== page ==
The southern blue-ringed octopus is one of three highly venomous species of blue-ringed octopuses. It is most commonly found in tidal pools along the southern coast of Australia. Naturally, like many things in Australia, it is capable of killing you. Its method is by paralysis, using tetrodotoxin. The tetrodotoxin produced by the blue-ringed octopus is so powerful that a single bite packs enough venom to kill up to 26 people in minutes!
First the Stats…
Scientific name: Hapalochlaena maculosa
Weight: Less than an ounce
Length: Nearly 8 inches
Lifespan: Up to 2 years
Now on to the Facts!
1.) The known types of blue-ringed octopuses are: Greater blue-ringed octopus (Hapalochlaena lunulata), Southern blue-ringed octopus or lesser blue-ringed octopus (Hapalochlaena maculosa), and the Blue-lined octopus (Hapalochlaena fasciata).
2.) Their prey is typically small crabs and shrimp, as well as slower moving and sick fish.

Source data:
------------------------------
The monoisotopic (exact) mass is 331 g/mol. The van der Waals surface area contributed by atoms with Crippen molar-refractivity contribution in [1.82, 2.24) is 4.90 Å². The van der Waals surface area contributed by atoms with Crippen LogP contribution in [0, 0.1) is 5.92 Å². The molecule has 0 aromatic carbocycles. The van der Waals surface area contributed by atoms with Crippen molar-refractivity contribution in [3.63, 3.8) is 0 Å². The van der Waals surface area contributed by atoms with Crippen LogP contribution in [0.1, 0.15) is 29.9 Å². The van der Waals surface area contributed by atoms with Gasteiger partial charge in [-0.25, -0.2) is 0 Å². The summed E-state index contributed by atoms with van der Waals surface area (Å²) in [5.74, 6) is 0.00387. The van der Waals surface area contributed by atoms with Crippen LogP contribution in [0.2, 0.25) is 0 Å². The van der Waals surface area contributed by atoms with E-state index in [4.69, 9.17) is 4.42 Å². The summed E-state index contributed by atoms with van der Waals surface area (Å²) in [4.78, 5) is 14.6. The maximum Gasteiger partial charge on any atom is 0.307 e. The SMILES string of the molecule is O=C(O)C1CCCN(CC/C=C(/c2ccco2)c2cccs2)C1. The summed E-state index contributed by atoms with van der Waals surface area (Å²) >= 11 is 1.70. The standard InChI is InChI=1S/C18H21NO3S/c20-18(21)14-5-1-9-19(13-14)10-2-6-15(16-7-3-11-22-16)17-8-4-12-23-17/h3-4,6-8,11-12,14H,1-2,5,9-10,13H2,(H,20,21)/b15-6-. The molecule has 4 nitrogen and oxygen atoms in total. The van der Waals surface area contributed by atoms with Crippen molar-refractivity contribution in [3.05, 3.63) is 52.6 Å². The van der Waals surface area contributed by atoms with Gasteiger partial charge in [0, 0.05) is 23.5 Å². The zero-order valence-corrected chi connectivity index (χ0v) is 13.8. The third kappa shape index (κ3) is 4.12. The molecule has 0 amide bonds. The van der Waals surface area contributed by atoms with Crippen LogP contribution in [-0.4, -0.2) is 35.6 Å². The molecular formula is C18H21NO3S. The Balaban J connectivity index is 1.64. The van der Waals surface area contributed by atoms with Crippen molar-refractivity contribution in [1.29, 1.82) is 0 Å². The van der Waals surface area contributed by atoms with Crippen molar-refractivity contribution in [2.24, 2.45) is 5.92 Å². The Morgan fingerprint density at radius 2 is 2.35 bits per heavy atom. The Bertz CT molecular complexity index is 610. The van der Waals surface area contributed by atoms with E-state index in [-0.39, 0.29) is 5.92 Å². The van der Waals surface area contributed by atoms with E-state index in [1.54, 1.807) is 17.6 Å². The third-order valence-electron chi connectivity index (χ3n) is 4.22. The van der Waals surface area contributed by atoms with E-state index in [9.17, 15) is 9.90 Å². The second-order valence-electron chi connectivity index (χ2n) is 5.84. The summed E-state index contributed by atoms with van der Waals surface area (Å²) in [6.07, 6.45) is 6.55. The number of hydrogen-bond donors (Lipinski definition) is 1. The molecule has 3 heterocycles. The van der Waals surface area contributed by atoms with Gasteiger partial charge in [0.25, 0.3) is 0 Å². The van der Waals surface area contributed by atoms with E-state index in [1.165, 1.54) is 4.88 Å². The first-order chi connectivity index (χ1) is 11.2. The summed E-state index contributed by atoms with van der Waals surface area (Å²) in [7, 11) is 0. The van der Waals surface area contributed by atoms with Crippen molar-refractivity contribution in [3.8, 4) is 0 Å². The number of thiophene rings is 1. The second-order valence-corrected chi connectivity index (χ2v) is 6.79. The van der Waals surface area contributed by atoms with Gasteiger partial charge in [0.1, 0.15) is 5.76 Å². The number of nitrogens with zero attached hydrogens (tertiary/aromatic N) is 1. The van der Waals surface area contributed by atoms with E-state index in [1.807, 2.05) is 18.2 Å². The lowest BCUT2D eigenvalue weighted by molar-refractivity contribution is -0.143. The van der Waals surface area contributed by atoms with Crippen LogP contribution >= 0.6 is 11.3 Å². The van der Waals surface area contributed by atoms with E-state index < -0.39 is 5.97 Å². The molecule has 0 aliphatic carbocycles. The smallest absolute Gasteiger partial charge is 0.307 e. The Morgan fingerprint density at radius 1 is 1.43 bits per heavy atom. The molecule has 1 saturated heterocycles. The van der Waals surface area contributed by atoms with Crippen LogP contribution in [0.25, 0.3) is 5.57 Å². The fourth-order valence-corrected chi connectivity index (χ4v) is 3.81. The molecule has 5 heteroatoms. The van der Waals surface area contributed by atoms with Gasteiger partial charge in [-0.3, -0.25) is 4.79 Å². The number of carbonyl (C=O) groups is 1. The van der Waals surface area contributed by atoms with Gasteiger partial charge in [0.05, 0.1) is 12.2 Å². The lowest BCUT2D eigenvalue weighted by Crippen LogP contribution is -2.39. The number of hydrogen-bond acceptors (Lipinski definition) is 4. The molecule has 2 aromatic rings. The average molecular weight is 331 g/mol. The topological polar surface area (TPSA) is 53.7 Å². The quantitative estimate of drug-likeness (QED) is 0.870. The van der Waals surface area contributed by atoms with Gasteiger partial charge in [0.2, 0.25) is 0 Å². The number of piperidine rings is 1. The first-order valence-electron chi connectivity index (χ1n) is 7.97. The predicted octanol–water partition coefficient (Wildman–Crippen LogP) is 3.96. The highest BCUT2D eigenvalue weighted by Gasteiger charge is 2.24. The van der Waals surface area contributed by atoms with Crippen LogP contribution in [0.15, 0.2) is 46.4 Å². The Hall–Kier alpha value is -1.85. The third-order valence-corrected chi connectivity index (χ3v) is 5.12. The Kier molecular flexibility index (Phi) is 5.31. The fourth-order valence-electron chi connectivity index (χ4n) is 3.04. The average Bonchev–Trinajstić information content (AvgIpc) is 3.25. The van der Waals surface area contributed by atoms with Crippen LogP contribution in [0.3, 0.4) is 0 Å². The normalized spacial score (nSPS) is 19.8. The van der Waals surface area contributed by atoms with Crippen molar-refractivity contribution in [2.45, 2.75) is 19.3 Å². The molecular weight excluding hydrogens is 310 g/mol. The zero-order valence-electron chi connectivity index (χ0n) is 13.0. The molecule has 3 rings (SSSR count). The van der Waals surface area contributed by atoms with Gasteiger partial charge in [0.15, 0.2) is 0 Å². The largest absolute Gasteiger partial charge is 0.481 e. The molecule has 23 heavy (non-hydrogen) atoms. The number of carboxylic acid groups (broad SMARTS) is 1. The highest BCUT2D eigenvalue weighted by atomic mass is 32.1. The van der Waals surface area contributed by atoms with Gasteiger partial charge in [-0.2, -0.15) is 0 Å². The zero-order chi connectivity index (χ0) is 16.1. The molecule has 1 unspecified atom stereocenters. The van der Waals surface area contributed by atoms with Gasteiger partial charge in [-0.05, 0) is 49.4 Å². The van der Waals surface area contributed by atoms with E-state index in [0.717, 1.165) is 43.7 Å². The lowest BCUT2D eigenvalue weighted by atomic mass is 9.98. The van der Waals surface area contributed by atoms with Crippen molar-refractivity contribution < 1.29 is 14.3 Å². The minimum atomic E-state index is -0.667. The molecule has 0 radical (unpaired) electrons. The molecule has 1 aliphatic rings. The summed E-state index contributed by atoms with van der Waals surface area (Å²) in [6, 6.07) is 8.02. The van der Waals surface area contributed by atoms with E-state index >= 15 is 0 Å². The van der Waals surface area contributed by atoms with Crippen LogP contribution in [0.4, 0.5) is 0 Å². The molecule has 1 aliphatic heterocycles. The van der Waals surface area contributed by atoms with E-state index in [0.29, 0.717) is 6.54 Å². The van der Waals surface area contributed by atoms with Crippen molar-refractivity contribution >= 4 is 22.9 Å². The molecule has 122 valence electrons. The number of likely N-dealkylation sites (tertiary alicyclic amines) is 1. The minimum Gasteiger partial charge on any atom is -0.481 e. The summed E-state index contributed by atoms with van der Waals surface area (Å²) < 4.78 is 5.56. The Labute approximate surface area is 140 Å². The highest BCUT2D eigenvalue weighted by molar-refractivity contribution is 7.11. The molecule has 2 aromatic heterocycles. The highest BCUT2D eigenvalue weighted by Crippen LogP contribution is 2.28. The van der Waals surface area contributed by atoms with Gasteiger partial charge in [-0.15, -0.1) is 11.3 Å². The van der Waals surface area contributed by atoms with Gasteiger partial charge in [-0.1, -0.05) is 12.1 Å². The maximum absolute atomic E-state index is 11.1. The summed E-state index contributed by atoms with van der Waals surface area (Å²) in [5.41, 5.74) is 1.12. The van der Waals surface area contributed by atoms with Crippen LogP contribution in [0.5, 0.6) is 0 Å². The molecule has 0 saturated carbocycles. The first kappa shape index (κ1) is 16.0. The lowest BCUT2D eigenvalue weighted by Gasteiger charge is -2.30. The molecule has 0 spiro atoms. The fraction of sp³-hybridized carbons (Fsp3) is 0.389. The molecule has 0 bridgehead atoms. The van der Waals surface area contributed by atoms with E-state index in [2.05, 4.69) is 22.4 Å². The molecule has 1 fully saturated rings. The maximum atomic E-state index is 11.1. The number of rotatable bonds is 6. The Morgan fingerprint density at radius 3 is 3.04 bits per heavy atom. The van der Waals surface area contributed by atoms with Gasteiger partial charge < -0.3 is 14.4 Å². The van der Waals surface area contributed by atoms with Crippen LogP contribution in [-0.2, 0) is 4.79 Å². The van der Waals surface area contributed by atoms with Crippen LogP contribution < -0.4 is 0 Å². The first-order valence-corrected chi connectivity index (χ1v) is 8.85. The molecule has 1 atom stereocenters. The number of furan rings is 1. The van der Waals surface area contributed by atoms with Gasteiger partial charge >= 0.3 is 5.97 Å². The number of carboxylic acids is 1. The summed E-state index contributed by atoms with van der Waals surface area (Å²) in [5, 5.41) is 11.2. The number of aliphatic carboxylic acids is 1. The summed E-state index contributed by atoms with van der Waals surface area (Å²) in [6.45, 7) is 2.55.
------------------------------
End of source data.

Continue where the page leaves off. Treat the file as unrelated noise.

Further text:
3.) As of 2018, there is no blue-ringed octopus antivenom available. So, if you get bitten, your chance of death is pretty much 100% without CPR for 24 hours!
4.) This octopus produces venom containing tetrodotoxin, histamine, tryptamine, octopamine, taurine, acetylcholine and dopamine. The venom can result in nausea, respiratory arrest, heart failure, severe and sometimes total paralysis, blindness, and can lead to death within minutes if not treated. Death, if it occurs, is usually from suffocation due to paralysis of the diaphragm.
5.) Their range has been recorded all over Australia, New Guinea, Indonesia, Philippines, Malaysia and Japan. They are found in rubble or reefs, cracks, small stones, on top of reefs, and along sandy bottoms.
But wait, there’s more on the blue-ringed octopus!
6.) Generally, this octopus is docile and not likely to bite, unless provoked.
7.) Blue-ringed octopuses are a deep brown to gold until antagonized then they flash their trademark bright iridescent blue rings as a warning response to perceived danger.
Did you know…?
Tetrodotoxin is 1,200 times more toxic than cyanide!
8.) Both the male and female die during the reproductive process. The male dies right after the couple mates. The female will lay between 50 – 100 eggs then guard them till she dies. Death comes from not eating through the entire gestation period, which lasts from 1 – 2 months, then dying from starvation.
9.) These critters are nocturnal (active at night).
10.) They get their venom from the bacteria they ingest.